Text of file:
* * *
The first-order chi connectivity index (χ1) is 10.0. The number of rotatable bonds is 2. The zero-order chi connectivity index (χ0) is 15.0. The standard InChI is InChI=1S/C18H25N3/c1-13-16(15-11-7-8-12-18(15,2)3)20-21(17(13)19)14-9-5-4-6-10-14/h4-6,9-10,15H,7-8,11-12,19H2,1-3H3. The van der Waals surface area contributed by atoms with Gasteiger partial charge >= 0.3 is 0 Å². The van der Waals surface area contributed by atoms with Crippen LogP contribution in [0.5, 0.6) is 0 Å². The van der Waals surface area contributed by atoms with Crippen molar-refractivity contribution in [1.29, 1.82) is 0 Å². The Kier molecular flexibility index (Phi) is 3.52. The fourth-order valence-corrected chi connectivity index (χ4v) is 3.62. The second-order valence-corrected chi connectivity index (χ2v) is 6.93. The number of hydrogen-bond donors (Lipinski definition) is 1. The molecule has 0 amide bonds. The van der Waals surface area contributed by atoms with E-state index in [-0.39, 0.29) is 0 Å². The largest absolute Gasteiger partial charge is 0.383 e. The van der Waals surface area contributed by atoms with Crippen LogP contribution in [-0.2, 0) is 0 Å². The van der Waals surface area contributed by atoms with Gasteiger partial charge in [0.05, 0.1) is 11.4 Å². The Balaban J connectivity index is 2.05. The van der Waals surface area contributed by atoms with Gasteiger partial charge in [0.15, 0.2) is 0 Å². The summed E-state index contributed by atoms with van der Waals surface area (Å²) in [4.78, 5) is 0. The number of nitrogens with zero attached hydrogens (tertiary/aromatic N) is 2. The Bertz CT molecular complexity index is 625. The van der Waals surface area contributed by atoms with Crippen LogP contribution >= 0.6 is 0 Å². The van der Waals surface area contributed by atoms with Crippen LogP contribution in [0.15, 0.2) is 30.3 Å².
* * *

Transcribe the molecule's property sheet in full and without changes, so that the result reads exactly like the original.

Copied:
The first-order chi connectivity index (χ1) is 10.0. The number of rotatable bonds is 2. The zero-order chi connectivity index (χ0) is 15.0. The standard InChI is InChI=1S/C18H25N3/c1-13-16(15-11-7-8-12-18(15,2)3)20-21(17(13)19)14-9-5-4-6-10-14/h4-6,9-10,15H,7-8,11-12,19H2,1-3H3. The van der Waals surface area contributed by atoms with Gasteiger partial charge >= 0.3 is 0 Å². The van der Waals surface area contributed by atoms with Crippen LogP contribution in [0.5, 0.6) is 0 Å². The van der Waals surface area contributed by atoms with Crippen molar-refractivity contribution in [1.29, 1.82) is 0 Å². The Kier molecular flexibility index (Phi) is 3.52. The fourth-order valence-corrected chi connectivity index (χ4v) is 3.62. The second-order valence-corrected chi connectivity index (χ2v) is 6.93. The number of hydrogen-bond donors (Lipinski definition) is 1. The molecule has 0 amide bonds. The van der Waals surface area contributed by atoms with E-state index in [-0.39, 0.29) is 0 Å². The largest absolute Gasteiger partial charge is 0.383 e. The van der Waals surface area contributed by atoms with Crippen LogP contribution in [-0.2, 0) is 0 Å². The van der Waals surface area contributed by atoms with Gasteiger partial charge in [0.05, 0.1) is 11.4 Å². The Balaban J connectivity index is 2.05. The van der Waals surface area contributed by atoms with Gasteiger partial charge in [0.15, 0.2) is 0 Å². The summed E-state index contributed by atoms with van der Waals surface area (Å²) in [4.78, 5) is 0. The number of nitrogens with zero attached hydrogens (tertiary/aromatic N) is 2. The Bertz CT molecular complexity index is 625. The van der Waals surface area contributed by atoms with Crippen LogP contribution >= 0.6 is 0 Å². The van der Waals surface area contributed by atoms with Crippen LogP contribution in [0.15, 0.2) is 30.3 Å².